A blown coverage led to NCSU's first score on Saturday and started a long day for the Pirates. It must have looked like a rerun of an old movie to the Pirate fans among a crowd of 41,244.

Thompson took responsibility for a failed fake punt at Southern Miss this season and the acceptance of a penalty at South Florida that also backfired. He was criticized for signing too many players from Florida and not enough from Eastern North Carolina.

The program's struggles were reflected in diminished attendance and Pirate Club support. National television ignored ECU in 2004. The demise of ECU's flagship sport contributed to a projected $1.3 million shortfall in the athletic budget this year.

Thompson knew the bottom line of wins and losses had not been met in his final postgame comments.

"We did not make enough plays today or in two years," he said. " ... We did not get it done. We did not have enough time, but we did not get it done."

With no one in the administration committed to support him and an annual base salary of $150,000, the going rate for coordinators at some programs, Thompson was easy enough to jettison.

Reviving the program may be much more difficult, although Thompson believes he is leaving ECU football in better shape than he found it. His successor will lose only six players from Saturday's two-deep depth chart and there are some highly-regarded non-qualifiers waiting in the wings.

Thompson presented a plea for unity among those who support and cover the program as he made his exit.

"Everybody needs to be pulling together and a lot of it starts in here," he told the media in the Carolina Panthers interview room.

He said those speculating about who will get the ECU job had been a distraction the last two weeks.

His immediate priorities will become spending time with his family and helping his assistant coaches find jobs. His "battling and fighting" mantra will continue.

"I told our team, you know, I'm not their coach anymore but they'll always be my players," he said. "I'm not our staff's head coach, but they'll always be my guys. ... I've got nothing to hold my head down.

"We competed until the very last whistle."

Thompson met with his players for the final time in the bowels of Bank of America Stadium as rain began to fall in the Queen City.

"It was emotional," he said. "But it's not time to break, it's not time to give in, still. We told these guys all along, 'You got to stick together and keep fighting.' We're not sticking together, but we're going to keep fighting."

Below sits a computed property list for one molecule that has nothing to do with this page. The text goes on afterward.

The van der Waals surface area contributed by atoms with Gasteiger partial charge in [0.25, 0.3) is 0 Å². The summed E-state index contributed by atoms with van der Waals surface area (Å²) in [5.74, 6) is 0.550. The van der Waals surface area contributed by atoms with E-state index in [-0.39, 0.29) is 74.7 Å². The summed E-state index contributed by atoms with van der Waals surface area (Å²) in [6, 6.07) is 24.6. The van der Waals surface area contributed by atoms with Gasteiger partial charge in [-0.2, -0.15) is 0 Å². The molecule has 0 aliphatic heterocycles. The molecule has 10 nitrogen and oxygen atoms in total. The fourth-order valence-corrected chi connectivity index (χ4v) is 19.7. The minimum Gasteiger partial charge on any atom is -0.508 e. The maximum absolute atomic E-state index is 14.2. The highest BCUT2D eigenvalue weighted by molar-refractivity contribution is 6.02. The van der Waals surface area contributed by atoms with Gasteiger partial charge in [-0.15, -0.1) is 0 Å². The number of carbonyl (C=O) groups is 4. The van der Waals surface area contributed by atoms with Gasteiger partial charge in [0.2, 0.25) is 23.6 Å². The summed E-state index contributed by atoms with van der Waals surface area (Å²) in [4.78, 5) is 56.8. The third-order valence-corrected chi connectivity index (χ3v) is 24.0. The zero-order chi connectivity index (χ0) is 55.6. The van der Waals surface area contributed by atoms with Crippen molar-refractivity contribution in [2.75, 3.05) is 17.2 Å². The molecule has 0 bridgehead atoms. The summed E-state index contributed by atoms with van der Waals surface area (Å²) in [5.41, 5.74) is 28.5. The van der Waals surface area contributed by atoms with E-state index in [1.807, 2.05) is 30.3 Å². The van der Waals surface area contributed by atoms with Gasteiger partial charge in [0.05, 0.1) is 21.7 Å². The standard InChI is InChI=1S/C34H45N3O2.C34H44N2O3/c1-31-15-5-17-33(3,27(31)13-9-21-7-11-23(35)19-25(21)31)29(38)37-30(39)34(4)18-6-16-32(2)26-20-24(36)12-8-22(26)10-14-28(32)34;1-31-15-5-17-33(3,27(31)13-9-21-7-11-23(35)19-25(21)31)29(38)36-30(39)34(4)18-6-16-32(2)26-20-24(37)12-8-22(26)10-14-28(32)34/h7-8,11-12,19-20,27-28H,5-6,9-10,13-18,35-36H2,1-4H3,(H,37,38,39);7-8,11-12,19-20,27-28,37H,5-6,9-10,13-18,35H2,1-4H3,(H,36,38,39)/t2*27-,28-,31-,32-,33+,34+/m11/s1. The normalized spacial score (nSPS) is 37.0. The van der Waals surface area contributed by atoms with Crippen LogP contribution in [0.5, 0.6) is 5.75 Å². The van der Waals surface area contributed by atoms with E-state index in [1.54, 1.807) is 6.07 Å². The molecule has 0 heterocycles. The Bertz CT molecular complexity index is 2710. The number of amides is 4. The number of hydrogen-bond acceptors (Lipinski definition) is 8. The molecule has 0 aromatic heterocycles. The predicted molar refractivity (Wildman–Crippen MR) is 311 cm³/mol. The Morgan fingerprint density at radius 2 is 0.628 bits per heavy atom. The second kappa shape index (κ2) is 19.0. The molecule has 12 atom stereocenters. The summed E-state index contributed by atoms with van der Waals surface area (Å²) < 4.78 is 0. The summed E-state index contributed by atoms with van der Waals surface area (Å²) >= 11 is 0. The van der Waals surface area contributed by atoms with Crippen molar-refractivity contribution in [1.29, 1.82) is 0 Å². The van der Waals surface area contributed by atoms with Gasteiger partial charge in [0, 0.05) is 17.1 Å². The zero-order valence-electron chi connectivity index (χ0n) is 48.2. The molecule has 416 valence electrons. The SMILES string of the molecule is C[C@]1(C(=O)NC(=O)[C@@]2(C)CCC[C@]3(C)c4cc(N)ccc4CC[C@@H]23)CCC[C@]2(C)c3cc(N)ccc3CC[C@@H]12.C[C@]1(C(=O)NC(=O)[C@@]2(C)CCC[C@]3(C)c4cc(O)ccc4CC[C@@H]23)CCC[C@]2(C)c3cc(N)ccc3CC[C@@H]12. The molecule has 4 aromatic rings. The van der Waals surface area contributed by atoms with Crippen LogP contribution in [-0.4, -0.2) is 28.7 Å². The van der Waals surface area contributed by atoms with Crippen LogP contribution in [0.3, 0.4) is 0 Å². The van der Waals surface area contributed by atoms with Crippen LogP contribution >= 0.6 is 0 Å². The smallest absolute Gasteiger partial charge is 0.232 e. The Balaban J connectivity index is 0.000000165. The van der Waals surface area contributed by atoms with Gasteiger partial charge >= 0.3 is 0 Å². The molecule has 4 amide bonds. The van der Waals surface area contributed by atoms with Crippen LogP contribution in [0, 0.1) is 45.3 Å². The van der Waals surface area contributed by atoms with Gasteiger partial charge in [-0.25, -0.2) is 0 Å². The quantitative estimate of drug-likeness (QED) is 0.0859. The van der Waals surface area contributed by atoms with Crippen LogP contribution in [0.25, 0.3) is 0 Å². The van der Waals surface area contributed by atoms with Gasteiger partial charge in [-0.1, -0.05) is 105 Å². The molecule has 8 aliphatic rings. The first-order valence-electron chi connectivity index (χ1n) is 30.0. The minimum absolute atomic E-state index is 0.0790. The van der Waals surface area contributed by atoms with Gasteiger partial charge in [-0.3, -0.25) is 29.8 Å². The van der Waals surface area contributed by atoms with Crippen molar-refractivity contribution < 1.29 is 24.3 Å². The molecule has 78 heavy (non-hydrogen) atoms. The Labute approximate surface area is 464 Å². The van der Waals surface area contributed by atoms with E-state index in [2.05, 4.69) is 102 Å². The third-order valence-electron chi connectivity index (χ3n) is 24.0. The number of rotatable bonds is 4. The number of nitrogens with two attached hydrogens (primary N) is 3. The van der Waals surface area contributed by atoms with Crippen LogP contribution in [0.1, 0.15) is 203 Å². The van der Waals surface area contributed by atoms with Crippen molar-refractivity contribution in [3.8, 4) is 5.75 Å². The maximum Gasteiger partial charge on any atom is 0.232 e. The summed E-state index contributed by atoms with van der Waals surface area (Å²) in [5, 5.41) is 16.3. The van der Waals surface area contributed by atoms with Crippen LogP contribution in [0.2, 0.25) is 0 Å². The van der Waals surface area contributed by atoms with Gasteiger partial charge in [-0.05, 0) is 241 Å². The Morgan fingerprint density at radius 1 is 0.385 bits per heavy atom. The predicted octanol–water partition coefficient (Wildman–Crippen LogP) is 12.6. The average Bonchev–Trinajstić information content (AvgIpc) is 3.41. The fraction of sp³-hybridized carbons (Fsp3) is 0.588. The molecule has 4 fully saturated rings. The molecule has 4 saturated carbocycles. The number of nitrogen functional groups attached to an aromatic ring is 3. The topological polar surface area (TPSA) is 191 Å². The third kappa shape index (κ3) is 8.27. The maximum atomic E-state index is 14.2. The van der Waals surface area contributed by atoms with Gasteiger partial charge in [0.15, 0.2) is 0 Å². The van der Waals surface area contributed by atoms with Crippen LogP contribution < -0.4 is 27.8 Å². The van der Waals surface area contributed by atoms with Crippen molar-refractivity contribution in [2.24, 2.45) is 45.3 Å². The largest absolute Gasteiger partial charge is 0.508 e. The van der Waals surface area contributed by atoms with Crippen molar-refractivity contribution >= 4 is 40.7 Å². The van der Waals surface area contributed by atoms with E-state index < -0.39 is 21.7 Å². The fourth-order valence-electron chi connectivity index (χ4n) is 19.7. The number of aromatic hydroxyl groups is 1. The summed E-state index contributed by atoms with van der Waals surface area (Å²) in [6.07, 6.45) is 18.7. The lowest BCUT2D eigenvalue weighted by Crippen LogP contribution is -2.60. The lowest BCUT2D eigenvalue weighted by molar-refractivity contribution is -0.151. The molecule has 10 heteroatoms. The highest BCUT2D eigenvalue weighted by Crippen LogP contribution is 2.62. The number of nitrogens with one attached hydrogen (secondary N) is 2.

There have been reports and speculation that Thompson will resurface on Steve Spurrier's staff at South Carolina. The son of a coach, Thompson has loved his job. When the business side of athletics disrupts families is the aspect he particularly dislikes.

"Coaching is the greatest profession in the world," he said. "Teaching is the greatest profession in the world. The business of coaching can be the sorriest business in the world. There are people that are abused in this business and they've got nothing to do with it. ... The business is nasty. That part of it is really, really nasty."

The nastiness manifested itself when ECU's record resulted in Thompson's forced resignation, effective after Saturday's game. To his credit, he has taken the high road on the way out.

The sad aspect of Thompson's departure is that you'd probably like him if he moved into your neighborhood. He has a nice family. They go to church. You'd see him jogging occasionally or loading up his golf clubs in the summer. You might not see him much at other times of the year because of the time demands of coaching college football.

Thompson gave loads of his time and energy to ECU and for the most part, it went unrewarded.

Although Thompson and ECU will go their separate ways, the program will bear his influence for the next few years in terms of the players he has signed and the mindset he has instilled in them.

"We've got to adjust to a new coaching staff," said ECU standout linebacker Chris Moore, who forced and recovered a fumble for ECU's first touchdown on Saturday. "It hurts to see Coach Thompson and his staff leave. I guess it was time for a change. We can't do nothing about it but just move on."


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02/23/2007 12:47:16 AM